Can a smoking doctor help patients quit?
A remarkable thing happened during a recent Global Bridges training: one of the participants admitted to being a smoker himself. The training was offered as part of the Interamerican Congress of Cardiology in Buenos Aires, Argentina. During a discussion of how to support your patients in stopping smoking, Santiago, a cardiology student from Argentina, raised his hand and asked how to counsel credibly if your patients know you smoke. He realized that his behavior may be sending his patients mixed messages, and suggested that it was tempting to simply avoid counseling patients to quit. (In reality, Santiago was far from the only smoker at the conference; cardiologists regularly gathered outside the entrance for a cigarette, as shown in the accompanying photos).
Course instructors Gustavo Zabert, Eduardo Bianco and Richard Hurt all offered Santiago their advice.
Course leader Gustavo Zabert, M.D., a pulmonologist, said that he, too, had once been a smoking doctor, but pointed out that the smoking rate among physicians is decreasing; only 5% of pulmonologists in Argentina currently smoke, compared with 25% in 1997 (Gustavo himself quit in 1986; for more on this see the recent Spotlight on the Global Bridges site).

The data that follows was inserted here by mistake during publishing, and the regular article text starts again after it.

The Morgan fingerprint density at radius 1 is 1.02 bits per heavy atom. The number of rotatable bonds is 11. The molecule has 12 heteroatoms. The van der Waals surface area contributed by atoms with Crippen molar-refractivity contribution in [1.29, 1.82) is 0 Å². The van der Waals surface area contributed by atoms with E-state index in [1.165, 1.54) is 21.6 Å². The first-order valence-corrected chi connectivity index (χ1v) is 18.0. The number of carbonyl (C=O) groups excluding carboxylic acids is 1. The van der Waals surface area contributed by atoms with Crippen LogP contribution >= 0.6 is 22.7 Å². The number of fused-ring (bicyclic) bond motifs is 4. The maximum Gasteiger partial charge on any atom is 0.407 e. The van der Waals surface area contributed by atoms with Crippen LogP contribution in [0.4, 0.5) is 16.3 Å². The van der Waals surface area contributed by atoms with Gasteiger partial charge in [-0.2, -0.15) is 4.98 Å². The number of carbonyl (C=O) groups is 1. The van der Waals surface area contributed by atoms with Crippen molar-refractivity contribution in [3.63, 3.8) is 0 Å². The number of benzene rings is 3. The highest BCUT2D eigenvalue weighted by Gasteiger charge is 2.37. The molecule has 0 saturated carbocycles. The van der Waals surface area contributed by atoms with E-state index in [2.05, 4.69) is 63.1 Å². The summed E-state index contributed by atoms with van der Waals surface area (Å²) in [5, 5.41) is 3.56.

Uruguayan cardiologist Eduardo Bianco, M.D., emphasized that a doctor who smokes still has responsibility to help their patients, and encouraged Santiago to use empathy – knowing first-hand how hard it is to stop.
Richard Hurt, M.D., an internist from Mayo Clinic in the United States, advised ensuring that the doctor’s office is smoke-free.
All agreed that a healthcare professional who has successfully stopped smoking can have even more impact on their patients who use tobacco, having been through the process themselves. We all wish Santiago the best and commend him for his interest in helping his patients stop using tobacco.
What advice do you have for Santiago and other doctors like him, who currently smoke yet want to provide credible cessation advice to patients?